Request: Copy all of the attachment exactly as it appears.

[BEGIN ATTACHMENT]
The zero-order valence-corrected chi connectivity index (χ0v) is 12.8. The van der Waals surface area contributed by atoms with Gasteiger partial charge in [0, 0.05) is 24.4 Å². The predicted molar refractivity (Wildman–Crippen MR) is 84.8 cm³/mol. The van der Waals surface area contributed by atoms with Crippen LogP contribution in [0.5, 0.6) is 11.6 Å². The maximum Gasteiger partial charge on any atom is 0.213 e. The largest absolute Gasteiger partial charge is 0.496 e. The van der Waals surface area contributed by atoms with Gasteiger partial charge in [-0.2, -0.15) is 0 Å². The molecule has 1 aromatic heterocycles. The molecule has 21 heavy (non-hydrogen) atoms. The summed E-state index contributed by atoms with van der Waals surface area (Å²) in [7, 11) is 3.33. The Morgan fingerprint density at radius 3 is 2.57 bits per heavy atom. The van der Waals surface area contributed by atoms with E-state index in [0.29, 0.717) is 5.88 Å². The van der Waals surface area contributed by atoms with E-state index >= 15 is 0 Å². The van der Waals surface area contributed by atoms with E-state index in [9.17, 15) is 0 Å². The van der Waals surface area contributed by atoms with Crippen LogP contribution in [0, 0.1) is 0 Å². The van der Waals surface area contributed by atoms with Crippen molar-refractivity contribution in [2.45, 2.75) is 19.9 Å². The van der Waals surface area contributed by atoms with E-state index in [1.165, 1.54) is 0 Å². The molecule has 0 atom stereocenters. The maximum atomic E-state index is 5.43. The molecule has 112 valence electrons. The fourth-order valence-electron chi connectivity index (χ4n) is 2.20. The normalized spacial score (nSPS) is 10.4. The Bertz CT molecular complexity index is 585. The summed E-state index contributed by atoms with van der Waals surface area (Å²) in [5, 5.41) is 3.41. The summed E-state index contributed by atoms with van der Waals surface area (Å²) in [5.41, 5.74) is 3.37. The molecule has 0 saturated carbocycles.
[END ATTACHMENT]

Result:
The zero-order valence-corrected chi connectivity index (χ0v) is 12.8. The van der Waals surface area contributed by atoms with Gasteiger partial charge in [0, 0.05) is 24.4 Å². The predicted molar refractivity (Wildman–Crippen MR) is 84.8 cm³/mol. The van der Waals surface area contributed by atoms with Crippen LogP contribution in [0.5, 0.6) is 11.6 Å². The maximum Gasteiger partial charge on any atom is 0.213 e. The largest absolute Gasteiger partial charge is 0.496 e. The van der Waals surface area contributed by atoms with Gasteiger partial charge in [-0.2, -0.15) is 0 Å². The molecule has 1 aromatic heterocycles. The molecule has 21 heavy (non-hydrogen) atoms. The summed E-state index contributed by atoms with van der Waals surface area (Å²) in [7, 11) is 3.33. The Morgan fingerprint density at radius 3 is 2.57 bits per heavy atom. The van der Waals surface area contributed by atoms with E-state index in [0.29, 0.717) is 5.88 Å². The van der Waals surface area contributed by atoms with E-state index >= 15 is 0 Å². The van der Waals surface area contributed by atoms with E-state index in [9.17, 15) is 0 Å². The van der Waals surface area contributed by atoms with Crippen LogP contribution in [0, 0.1) is 0 Å². The van der Waals surface area contributed by atoms with Crippen molar-refractivity contribution in [2.45, 2.75) is 19.9 Å². The van der Waals surface area contributed by atoms with E-state index in [1.165, 1.54) is 0 Å². The molecule has 0 atom stereocenters. The maximum atomic E-state index is 5.43. The molecule has 112 valence electrons. The fourth-order valence-electron chi connectivity index (χ4n) is 2.20. The normalized spacial score (nSPS) is 10.4. The Bertz CT molecular complexity index is 585. The summed E-state index contributed by atoms with van der Waals surface area (Å²) in [5, 5.41) is 3.41. The summed E-state index contributed by atoms with van der Waals surface area (Å²) in [5.41, 5.74) is 3.37. The molecule has 0 saturated carbocycles.